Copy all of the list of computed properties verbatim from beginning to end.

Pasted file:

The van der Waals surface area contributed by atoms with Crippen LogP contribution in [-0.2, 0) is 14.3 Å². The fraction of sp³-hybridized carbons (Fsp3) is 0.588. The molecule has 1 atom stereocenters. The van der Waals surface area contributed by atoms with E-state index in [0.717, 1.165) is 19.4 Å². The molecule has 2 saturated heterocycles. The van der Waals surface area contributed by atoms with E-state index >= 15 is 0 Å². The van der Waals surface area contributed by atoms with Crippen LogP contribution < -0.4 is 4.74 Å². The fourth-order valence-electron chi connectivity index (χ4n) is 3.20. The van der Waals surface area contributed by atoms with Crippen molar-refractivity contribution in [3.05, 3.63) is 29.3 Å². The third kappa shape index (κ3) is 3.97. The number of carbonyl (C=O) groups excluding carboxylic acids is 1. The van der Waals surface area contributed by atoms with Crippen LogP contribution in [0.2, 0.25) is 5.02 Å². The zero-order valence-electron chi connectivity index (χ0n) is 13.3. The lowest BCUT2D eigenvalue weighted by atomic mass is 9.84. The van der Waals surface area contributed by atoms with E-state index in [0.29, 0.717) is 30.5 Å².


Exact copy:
The van der Waals surface area contributed by atoms with Crippen LogP contribution in [-0.2, 0) is 14.3 Å². The fraction of sp³-hybridized carbons (Fsp3) is 0.588. The molecule has 1 atom stereocenters. The van der Waals surface area contributed by atoms with E-state index in [0.717, 1.165) is 19.4 Å². The molecule has 2 saturated heterocycles. The van der Waals surface area contributed by atoms with E-state index >= 15 is 0 Å². The van der Waals surface area contributed by atoms with Crippen LogP contribution < -0.4 is 4.74 Å². The fourth-order valence-electron chi connectivity index (χ4n) is 3.20. The van der Waals surface area contributed by atoms with Crippen molar-refractivity contribution in [3.05, 3.63) is 29.3 Å². The third kappa shape index (κ3) is 3.97. The number of carbonyl (C=O) groups excluding carboxylic acids is 1. The van der Waals surface area contributed by atoms with Crippen LogP contribution in [0.2, 0.25) is 5.02 Å². The zero-order valence-electron chi connectivity index (χ0n) is 13.3. The lowest BCUT2D eigenvalue weighted by atomic mass is 9.84. The van der Waals surface area contributed by atoms with E-state index in [0.29, 0.717) is 30.5 Å².